I am still not fully recovered from the disaster of my first public talk on wartime penicillin before Dalhousie University's Medical History Society.
I was given a very generous amount of time by the Society's Jock Murray and Allan Marble to state my case but it didn't help : my choice for a title slide in my powerpoint presentation simply covered far too big a subject and left me no 'on the spot' wiggle room.
" Wartime Penicillin : from secret 'war weapon' to widely publicized 'beacon of hope' " is not a topic line easy to compress.
(Though last night's blog entry on the Janus Month of March 1943 would have been a good attempt at compression.)
Within a minute or two into the talk, I felt like crawling into a hole and disappearing forever --- I could see by the faces of the audience that I was giving far too much unknown information far too quickly.
Any two or three of my powerpoint slides, from the forty two I had actually come with, could have formed the basis of an interesting talk and a lively amount of discussion afterwards.
Eight and a half years of research has finally made me more or less comfortable with the vast array of sound-alike organizations involved in wartime penicillin, and their activities are just as important as the individual stories of individuals like Fleming, Florey and Dawson.
But trying to establish what the OSRD and OPRD were in the first place, even before trying to show how much at odds these two similar sounding government agencies really were on penicillin is a month's work - not a small part of a 40 minute talk.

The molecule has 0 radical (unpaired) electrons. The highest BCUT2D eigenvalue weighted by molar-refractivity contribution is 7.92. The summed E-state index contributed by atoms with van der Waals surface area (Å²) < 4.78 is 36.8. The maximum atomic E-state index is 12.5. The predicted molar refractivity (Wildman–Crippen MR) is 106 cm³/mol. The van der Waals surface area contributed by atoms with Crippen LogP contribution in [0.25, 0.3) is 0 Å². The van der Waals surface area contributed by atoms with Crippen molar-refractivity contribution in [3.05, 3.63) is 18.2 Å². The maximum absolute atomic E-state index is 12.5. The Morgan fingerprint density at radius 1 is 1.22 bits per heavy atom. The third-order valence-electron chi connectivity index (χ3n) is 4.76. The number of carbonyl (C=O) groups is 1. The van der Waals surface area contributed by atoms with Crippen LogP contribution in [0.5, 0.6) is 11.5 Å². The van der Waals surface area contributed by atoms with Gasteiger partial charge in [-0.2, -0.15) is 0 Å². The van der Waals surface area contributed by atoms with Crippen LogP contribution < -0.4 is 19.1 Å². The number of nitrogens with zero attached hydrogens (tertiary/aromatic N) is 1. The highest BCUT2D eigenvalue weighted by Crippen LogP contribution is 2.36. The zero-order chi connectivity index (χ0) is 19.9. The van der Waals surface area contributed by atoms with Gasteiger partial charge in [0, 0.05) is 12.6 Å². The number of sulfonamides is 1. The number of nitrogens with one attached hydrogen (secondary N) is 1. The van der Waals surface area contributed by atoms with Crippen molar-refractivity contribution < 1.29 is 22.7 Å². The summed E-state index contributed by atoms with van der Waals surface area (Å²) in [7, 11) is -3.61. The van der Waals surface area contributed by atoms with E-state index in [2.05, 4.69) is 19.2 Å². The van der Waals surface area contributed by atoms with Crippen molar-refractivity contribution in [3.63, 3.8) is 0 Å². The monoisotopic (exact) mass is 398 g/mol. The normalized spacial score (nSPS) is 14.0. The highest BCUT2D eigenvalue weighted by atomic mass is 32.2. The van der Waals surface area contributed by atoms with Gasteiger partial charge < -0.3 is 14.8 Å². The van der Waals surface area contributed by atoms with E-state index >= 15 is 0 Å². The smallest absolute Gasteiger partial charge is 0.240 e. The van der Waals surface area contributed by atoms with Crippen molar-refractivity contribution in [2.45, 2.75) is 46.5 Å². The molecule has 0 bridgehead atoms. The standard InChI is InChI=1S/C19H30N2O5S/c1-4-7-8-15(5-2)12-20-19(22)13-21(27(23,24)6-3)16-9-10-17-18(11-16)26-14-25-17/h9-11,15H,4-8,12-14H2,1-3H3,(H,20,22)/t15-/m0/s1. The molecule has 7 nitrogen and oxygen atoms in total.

It is entirely my fault - because the night before the lecture I had noticed that even a well known expert on the history of wartime penicillin (name omitted !) still managed to badly confuse the two in an major article in a digitalized book I found on the internet.
And when a printed work is digitalized and put on the internet, an error is forever and eternity --- and visible to all, worldwide.
That is why my penicillin work will remain electronically fluid on this blog and in website e-books.
My errors of fact and interpretation (and I expect and even hope to make many) will be instantly correctable as new information comes to light or savvy readers spot errors and typos.)
And another thing about individuals and institutions when Cinderella unexpectedly turns into the Queen of the Ball.
After passing the buck for years, they now suddenly tack hard right and start clawing each other to take all the credit .
Sorting who actually did what when, not what they claimed ,after the war ,in expensive official histories, that they did, is itself a work of many lifetimes...
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